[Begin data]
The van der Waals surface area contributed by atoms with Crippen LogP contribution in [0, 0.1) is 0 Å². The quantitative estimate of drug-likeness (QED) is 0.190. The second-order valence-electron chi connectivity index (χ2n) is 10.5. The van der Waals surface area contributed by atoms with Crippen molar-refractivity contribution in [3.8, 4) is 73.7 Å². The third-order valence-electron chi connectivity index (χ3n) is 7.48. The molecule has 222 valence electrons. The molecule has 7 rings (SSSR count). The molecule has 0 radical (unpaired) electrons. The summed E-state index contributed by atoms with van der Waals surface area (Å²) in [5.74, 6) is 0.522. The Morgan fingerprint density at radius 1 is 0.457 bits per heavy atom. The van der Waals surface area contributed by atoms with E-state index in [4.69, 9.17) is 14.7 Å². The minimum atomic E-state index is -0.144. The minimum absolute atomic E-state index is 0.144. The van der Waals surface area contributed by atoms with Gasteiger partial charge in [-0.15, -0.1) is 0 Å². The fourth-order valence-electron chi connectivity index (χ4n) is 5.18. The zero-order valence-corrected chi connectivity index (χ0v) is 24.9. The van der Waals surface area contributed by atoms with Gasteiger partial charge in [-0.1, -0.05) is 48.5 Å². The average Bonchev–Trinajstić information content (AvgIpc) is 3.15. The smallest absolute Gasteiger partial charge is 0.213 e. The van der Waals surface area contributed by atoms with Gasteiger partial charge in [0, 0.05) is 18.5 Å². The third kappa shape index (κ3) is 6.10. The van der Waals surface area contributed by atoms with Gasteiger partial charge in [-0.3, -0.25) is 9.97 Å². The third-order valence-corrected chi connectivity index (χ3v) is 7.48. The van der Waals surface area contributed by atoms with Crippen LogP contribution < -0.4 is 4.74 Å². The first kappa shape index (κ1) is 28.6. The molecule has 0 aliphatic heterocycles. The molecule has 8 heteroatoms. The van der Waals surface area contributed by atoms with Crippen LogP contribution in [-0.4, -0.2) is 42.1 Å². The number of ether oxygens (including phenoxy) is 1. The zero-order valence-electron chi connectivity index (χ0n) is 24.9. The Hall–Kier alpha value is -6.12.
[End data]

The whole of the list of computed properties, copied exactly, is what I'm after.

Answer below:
The van der Waals surface area contributed by atoms with Crippen LogP contribution in [0, 0.1) is 0 Å². The quantitative estimate of drug-likeness (QED) is 0.190. The second-order valence-electron chi connectivity index (χ2n) is 10.5. The van der Waals surface area contributed by atoms with Crippen molar-refractivity contribution in [3.8, 4) is 73.7 Å². The third-order valence-electron chi connectivity index (χ3n) is 7.48. The molecule has 222 valence electrons. The molecule has 7 rings (SSSR count). The molecule has 0 radical (unpaired) electrons. The summed E-state index contributed by atoms with van der Waals surface area (Å²) in [5.74, 6) is 0.522. The Morgan fingerprint density at radius 1 is 0.457 bits per heavy atom. The van der Waals surface area contributed by atoms with E-state index in [4.69, 9.17) is 14.7 Å². The minimum atomic E-state index is -0.144. The minimum absolute atomic E-state index is 0.144. The van der Waals surface area contributed by atoms with Gasteiger partial charge in [-0.15, -0.1) is 0 Å². The fourth-order valence-electron chi connectivity index (χ4n) is 5.18. The zero-order valence-corrected chi connectivity index (χ0v) is 24.9. The van der Waals surface area contributed by atoms with Gasteiger partial charge in [-0.1, -0.05) is 48.5 Å². The average Bonchev–Trinajstić information content (AvgIpc) is 3.15. The smallest absolute Gasteiger partial charge is 0.213 e. The van der Waals surface area contributed by atoms with Gasteiger partial charge in [0, 0.05) is 18.5 Å². The third kappa shape index (κ3) is 6.10. The van der Waals surface area contributed by atoms with Gasteiger partial charge in [-0.3, -0.25) is 9.97 Å². The third-order valence-corrected chi connectivity index (χ3v) is 7.48. The van der Waals surface area contributed by atoms with Crippen LogP contribution < -0.4 is 4.74 Å². The first kappa shape index (κ1) is 28.6. The molecule has 0 aliphatic heterocycles. The molecule has 8 heteroatoms. The van der Waals surface area contributed by atoms with Crippen LogP contribution in [-0.4, -0.2) is 42.1 Å². The number of ether oxygens (including phenoxy) is 1. The zero-order valence-electron chi connectivity index (χ0n) is 24.9. The Hall–Kier alpha value is -6.12.